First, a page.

The Conjuring

The Conjuring ★★★★½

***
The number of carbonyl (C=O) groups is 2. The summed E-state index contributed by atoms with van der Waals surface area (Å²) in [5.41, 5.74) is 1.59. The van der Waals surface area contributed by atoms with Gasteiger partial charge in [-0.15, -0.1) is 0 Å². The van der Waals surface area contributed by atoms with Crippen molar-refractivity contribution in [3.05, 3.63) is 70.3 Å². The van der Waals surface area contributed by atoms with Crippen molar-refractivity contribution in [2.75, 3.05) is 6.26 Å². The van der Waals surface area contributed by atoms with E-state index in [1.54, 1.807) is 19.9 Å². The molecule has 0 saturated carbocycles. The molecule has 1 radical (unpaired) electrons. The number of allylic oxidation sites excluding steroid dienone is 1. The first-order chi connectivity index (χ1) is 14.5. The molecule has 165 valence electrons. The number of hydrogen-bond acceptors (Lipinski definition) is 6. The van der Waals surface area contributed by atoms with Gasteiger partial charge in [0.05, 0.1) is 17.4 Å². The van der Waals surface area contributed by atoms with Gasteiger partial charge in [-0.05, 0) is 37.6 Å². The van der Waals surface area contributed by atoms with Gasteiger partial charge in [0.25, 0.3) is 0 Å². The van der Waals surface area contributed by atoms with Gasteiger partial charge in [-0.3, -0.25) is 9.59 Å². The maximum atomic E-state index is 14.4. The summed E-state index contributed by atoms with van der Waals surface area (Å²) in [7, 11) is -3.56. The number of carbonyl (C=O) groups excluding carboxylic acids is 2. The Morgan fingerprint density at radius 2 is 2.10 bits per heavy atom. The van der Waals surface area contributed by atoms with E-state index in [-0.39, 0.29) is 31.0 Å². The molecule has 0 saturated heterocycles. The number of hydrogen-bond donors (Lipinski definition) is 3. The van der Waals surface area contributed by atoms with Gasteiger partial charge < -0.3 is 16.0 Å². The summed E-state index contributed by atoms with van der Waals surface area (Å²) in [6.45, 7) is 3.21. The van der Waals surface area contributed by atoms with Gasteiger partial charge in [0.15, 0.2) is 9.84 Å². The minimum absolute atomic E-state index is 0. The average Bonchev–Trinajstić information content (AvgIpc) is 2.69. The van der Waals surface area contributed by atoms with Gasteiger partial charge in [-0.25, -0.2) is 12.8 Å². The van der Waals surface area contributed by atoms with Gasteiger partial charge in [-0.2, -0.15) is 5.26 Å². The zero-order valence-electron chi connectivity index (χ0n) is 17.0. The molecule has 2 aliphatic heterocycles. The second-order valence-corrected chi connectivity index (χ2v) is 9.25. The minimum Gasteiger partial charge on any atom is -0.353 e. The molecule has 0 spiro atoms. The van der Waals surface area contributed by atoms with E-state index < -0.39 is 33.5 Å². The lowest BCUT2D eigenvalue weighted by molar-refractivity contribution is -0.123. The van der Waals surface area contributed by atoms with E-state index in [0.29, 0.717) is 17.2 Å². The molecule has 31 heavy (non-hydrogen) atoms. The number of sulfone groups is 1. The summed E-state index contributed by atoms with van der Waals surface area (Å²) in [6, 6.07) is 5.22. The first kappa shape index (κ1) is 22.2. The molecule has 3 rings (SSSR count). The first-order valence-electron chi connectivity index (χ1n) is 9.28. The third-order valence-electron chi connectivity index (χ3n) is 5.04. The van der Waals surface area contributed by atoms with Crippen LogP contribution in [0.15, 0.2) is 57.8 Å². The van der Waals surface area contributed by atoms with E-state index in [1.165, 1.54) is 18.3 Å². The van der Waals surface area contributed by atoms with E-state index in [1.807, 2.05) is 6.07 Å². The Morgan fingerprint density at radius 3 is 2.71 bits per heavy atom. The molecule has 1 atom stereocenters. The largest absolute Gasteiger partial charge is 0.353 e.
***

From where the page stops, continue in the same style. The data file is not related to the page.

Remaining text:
Director James Wan isn't interested in subverting horror tropes or building a scary movie as a homage to the past of the genre; he commits to utter sincerity instead. Through the geography of all the locations and a masterful sense of place and presence, Wan deploys tricks and scares, sounds and images which are completely ordinary. But they still happen to scare us. Why? One word: sincerity. He invests in the family, he forms the Warrens as flawed but kind individuals, and he continues to scare the hell out of us without one winking eye. What was old is new again thanks to Wan's fluid, expansive camera: a roaming spirit in and of itself. It may be an ordinary story, but the presentation, and more importantly, the craft taken in telling it, is far from average. James Wan is the kind of horror director who brings in a heavenly choral score to signal the triumph over evil, with an angelic sunrise beaming in through the roof towards dusty spaces. And the best part? He *sells* it. Truly a modern classic in the horror genre, not for what it portrays, but how it portrays it.

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